By Eugene Gerden – June 28, 2016 (SeafoodNews.com)
Russia announced a controversial plan to lift a ban on trawling in order to raise its crab catch to 72,000 metric tons a year by 2018.
According to a proposed plan by Russian fishery officials with Rosrybolovstvo, the production of red King Crab in Kamchatka by 2018 should be increased four times, compared to the current figures to 20,000 metric tons. At the same time the overall crab catch in Russia during the next two years would increase from 56,700 to 72,000 metric tons per year.
Russia is completing preparations for the beginning of crab fishing season. Last year the volume of crab catch out of the Kamchatka region increased by 1.5 times to 5,580 metric tons. The catch was valued at 15 billion rubles (US$300 million).
Overal, Russia’s total crab catch last year was 56,700 metric tons of which almost 90 percent was exported. Japan currently remains the largest market for Russian crab. In 2015, exports the Japanese market totaled 35,000 metric tons. At the same time, the volume of supplies to the United States totaled 10,000 metric tons. The South Korean market took another 10,000 metric tons.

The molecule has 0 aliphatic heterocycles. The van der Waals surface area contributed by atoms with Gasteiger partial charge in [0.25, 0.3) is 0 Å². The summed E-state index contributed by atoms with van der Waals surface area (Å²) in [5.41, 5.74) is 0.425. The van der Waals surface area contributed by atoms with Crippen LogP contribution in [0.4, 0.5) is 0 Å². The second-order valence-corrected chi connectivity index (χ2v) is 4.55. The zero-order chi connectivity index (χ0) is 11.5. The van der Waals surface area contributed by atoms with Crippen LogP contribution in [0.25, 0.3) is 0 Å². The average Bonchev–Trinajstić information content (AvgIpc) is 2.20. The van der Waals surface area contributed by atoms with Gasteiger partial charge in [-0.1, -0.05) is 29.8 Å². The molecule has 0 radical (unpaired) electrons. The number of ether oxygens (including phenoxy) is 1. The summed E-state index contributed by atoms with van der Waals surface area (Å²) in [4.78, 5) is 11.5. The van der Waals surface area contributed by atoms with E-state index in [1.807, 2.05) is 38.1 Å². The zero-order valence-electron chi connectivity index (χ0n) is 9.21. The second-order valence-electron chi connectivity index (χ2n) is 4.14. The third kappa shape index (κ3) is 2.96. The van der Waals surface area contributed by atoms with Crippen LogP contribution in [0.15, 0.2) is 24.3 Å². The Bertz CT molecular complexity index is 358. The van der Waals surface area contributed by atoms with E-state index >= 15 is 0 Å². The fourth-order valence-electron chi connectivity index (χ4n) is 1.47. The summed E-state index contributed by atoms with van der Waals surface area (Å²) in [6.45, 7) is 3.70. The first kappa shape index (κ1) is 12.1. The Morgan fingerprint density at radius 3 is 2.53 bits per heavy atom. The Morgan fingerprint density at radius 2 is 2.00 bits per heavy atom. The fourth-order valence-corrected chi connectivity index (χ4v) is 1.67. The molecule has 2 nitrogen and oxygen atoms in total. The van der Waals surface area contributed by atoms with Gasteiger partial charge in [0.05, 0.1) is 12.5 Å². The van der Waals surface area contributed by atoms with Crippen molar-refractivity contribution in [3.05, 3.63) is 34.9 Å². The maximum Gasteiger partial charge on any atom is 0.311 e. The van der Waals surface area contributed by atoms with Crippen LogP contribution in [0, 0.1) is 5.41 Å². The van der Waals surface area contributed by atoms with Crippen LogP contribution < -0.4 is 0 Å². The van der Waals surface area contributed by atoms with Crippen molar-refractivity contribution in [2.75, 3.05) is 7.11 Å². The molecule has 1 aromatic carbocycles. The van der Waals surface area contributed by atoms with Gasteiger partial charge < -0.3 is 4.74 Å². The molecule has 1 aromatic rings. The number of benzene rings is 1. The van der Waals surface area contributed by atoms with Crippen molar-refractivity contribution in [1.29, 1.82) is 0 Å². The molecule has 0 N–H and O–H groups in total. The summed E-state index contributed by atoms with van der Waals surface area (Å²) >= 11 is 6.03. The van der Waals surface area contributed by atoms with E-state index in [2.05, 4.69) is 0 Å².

However, crab catch volumes are considered insufficient by the Russian government, which is what prompted lifting the trawl ban.
However, these plans have already been criticised by some leading Russian analysts in the field of fisheries.
According to the Kamchatka Research Institute of the Fishing Industry, one of Russia’s leading research institutions, since the 1990s population of snow crab off the coast of Kamchatka has decreased by four times from 56 million to 12.5 million and there is a possibility that it may further decline in view of the planned increase of production.
Scientists of the Kamchatka Research Institute of the Fishing Industry fear that a significant increase of crab production in Russia may result in repeating a situation observed in Alaska in the 1970s, when the uncontrolled catch of king crab resulted in the depletion of local population by 10 times.
Reprinted with permission of SeafoodNews.com